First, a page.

ProspectNation 2011: #6 Trevor May- RHP – Phillies Nation
2011 Top 25 Prospects

ProspectNation 2011: #6 Trevor May- RHP

Washington state native Trevor May appeared to be on an extremely fast track to the big leagues after two season in the Phillies’ system. However, a rough patch in High A ball followed by a demotion seemed to bring May back down to Earth a bit and served as somewhat of a reality check. Now, following improvements in the second half of his 2010 season, May seems to be back on the rise.

A 4th round draft choice in 2008 out of Kelso High School, May has won minor league championships in each of his three seasons as a pro in the Phillies system.

After signing with Philadelphia, May helped lead the rookie level Gulf Coast League Phillies to their league title in 2008. In 5 regular season games in the GCL, May went 1-1 and had a 3.75 ERA.

The right-handed May began the 2009 season in extended spring training then later was assigned to Class A Lakewood and swiftly became one of the Phillies top rated pitching prospects by blazing through opposing batters with a 4-1 record and a 2.56 ERA in 15 starts. May also struck out 95 batters in 77 1/3 innings pitched en route to the BlueClaws’ South Atlantic League title.

May began his 2010 campaign with High A level Clearwater, but struggled with his grip in Florida’s humidity and had great difficulty throwing strikes, which resulted in an uncharacteristically high 61 walked batters in 70 innings. Overall with Clearwater, May posted a 5-5 record with a 5.01 ERA in 16 games, 14 of which were starts.

Phillies assistant general manager in charge of player development Chuck LaMar chose to return May to Lakewood, where he quickly bounced back and received a boost in his confidence, returning to excellent form. In 11 regular season games, May went 7-3 with a 2.91 ERA. On July 27th at Delmarva he struck out 14 batters to tie a team record for strike outs in a game.

May again helped lock down a Sally League title for the BlueClaws. In the 2010 postseason May was strong, whiffing 13 and walking 1 in 6 2/3 shutout innings against the Hickory Crawdads in the opening round to earn a win. In Game 1 of the championship round against the Greenville Drive, May gave up a run and struck out 8 over 5 innings and took a loss. The BlueClaws locked down the SAL title before May was needed in game 5.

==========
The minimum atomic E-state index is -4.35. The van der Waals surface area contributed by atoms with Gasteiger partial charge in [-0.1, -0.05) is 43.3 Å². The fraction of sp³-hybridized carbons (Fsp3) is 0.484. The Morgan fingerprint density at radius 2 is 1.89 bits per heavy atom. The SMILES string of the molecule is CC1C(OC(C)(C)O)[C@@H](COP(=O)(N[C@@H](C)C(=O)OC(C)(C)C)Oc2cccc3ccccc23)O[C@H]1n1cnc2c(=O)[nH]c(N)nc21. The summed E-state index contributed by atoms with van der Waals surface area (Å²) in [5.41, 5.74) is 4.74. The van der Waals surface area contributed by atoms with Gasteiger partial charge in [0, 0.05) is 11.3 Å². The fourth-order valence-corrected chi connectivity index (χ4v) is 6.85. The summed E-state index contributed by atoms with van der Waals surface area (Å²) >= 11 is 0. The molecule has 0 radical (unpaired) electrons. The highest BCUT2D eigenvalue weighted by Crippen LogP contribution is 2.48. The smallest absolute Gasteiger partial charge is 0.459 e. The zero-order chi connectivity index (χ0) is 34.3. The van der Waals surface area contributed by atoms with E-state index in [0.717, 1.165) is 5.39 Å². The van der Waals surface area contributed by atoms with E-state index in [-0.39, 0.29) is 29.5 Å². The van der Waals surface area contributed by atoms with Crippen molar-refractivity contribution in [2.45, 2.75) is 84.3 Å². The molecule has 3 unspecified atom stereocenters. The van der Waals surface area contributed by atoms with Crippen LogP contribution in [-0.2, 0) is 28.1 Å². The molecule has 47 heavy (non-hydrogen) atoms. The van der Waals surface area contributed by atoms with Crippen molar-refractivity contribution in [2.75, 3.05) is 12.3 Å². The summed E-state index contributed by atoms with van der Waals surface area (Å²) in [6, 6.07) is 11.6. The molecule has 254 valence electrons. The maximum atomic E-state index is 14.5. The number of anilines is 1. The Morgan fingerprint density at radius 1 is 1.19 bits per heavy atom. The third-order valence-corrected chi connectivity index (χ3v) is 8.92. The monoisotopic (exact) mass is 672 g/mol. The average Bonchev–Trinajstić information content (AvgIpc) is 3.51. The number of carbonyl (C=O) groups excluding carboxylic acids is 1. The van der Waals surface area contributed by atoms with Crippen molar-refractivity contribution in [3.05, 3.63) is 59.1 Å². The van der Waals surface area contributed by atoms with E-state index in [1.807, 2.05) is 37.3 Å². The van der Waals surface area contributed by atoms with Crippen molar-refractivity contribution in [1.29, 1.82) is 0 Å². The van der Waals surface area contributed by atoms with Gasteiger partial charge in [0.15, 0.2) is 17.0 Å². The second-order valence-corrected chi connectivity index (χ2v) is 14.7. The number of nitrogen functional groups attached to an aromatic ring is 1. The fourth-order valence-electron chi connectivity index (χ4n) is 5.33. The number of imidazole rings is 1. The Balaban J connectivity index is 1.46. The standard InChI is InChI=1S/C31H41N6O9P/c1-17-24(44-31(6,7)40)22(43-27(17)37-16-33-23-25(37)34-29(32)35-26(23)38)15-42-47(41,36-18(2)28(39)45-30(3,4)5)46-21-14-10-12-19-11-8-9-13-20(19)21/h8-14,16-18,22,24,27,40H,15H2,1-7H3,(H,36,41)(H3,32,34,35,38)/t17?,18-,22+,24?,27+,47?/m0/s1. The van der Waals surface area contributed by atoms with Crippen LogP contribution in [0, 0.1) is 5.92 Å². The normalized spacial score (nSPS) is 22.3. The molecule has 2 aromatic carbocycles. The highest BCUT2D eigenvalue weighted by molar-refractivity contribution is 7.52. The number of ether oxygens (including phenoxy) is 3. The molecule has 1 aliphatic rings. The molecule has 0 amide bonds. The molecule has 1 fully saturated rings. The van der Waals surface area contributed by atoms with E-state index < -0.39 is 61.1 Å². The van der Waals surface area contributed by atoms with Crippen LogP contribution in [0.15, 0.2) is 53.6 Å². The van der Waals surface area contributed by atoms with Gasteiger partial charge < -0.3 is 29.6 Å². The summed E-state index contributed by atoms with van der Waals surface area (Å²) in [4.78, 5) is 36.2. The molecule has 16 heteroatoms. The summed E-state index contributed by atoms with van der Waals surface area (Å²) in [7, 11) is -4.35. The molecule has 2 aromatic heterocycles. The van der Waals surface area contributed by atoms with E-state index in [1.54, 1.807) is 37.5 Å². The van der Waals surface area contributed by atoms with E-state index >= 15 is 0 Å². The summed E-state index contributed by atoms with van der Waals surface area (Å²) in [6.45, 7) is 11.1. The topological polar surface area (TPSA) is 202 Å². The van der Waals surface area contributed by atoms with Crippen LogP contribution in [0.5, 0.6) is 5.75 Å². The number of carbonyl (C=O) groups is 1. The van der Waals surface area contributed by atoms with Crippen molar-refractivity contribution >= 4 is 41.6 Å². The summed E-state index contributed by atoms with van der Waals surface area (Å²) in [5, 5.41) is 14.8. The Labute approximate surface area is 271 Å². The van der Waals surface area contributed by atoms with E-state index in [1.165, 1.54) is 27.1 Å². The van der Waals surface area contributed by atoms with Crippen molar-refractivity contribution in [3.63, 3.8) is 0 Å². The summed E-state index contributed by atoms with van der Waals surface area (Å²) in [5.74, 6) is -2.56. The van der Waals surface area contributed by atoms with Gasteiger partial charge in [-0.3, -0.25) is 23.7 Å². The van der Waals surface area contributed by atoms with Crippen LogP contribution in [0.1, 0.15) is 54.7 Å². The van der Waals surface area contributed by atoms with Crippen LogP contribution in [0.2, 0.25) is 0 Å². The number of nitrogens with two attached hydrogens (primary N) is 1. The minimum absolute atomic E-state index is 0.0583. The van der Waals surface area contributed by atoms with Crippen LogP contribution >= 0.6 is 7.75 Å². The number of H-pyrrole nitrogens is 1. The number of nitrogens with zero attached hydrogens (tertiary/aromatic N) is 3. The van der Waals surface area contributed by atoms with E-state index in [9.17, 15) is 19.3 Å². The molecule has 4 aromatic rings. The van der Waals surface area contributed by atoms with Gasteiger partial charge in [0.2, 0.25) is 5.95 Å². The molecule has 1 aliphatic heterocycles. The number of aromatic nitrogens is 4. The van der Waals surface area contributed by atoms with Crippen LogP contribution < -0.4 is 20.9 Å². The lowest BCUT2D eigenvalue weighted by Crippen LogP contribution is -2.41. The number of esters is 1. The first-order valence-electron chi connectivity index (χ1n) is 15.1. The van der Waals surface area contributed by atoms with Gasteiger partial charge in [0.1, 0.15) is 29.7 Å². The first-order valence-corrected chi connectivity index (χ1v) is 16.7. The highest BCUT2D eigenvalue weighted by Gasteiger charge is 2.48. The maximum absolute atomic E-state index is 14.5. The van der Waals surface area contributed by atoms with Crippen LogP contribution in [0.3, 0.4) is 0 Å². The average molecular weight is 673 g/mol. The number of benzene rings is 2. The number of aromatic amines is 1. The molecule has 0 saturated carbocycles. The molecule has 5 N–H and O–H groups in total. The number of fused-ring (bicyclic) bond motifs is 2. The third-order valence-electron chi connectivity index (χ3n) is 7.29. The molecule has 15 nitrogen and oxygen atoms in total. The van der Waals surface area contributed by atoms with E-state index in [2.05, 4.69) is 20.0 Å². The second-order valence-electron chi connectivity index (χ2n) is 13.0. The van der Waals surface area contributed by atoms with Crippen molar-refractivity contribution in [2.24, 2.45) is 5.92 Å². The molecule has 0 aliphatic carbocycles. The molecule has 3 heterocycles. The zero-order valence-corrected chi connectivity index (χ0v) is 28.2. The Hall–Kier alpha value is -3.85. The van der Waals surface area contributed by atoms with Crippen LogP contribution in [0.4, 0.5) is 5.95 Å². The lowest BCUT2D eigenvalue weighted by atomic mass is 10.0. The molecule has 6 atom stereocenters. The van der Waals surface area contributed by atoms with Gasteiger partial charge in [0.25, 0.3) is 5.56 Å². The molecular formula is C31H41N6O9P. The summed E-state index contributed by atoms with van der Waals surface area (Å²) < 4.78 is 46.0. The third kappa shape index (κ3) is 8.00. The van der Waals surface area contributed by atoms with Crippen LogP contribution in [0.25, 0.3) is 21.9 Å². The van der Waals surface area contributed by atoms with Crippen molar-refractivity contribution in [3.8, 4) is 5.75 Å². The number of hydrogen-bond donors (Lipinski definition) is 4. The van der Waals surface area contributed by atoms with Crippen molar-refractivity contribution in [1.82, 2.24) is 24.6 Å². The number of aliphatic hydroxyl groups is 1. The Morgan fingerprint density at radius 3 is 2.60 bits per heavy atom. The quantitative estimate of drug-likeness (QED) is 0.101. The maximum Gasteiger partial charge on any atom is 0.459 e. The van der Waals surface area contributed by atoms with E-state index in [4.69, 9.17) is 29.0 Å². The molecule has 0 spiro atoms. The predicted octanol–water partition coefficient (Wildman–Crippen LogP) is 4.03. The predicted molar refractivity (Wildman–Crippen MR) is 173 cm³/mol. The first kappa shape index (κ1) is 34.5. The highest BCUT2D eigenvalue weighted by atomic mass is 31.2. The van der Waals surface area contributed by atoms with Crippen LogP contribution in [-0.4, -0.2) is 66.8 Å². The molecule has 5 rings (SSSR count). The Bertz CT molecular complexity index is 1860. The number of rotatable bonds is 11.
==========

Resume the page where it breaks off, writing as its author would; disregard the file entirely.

Combined in two postseasons with Lakewood, May, who stands 6-feet-5-inches tall and is listed at 215 pounds but likely weighs more, allowed just 1 run in 22 2/3 innings.

The 21-year-old’s pitch repertoire consists of a heavy fastball that steadily reaches the mid-90’s, a sharp curveball and a change up that has come along nicely since May began throwing it in 2009. Considered a power pitcher at times, May has tried to work some finesse into his game with placement and by using each pitch in any given count. Despite that though, his strike out rates have stayed high throughout his three pro seasons, as May has averaged 11.55 strike outs per 9 innings in his minor league career, and he averaged 12.13 strike outs per 9 innings in 2010.

The Phillies could wish to take their time moving May upward in the system, but it will ultimately depend on May’s drive. If May continues to mature and learns to cope with the varying climates he’ll have to deal with at higher levels, he could be in consideration to break into the big leagues in a couple years.

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Jay Floyd is PhilliesNation’s minor league contributor.  You can read more from Jay by checking out his site, PhoulBallz.com.

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0 Comments

  1. The Dipsy

    February 17, 2011 at 11:41 am

    Jay – I hate to break this to the Phillies fan base but if Trevor May can’t grip a baseball when its humid out he should probably get in a different line of work. I played a little baseball and its easier to grip a ball when its humid than when it is cold or dry hot. Alrighty then. Movin into the top 5 prospects now. Can you tell us if you are counting Dominic Brown? Damn, we have a lot of good pitching in the A and AA.

    The Dipsy

  2. tavian

    February 17, 2011 at 12:30 pm

    It is nice to read about all the pitching we have in the minors. Also, it’s good we are also grooming some outfielders who look promising. Now for a good shortstop candidate. Nice article about Travis May.

  3. The Dipsy

    February 17, 2011 at 2:18 pm

    Grooming outfielders????!!!! We do everything for these prima donnas as it is and now we’re giving them haircuts, waxing their chests, and maybe even “manscaping” them, too? I give up. These guys are so coddled no wonder they expect everything just be given to them on a silver platter.

    The Dipsy

  4. The Original Chuck P

    February 17, 2011 at 2:53 pm

    Dipsy, are you here all week?

  5. Jay Floyd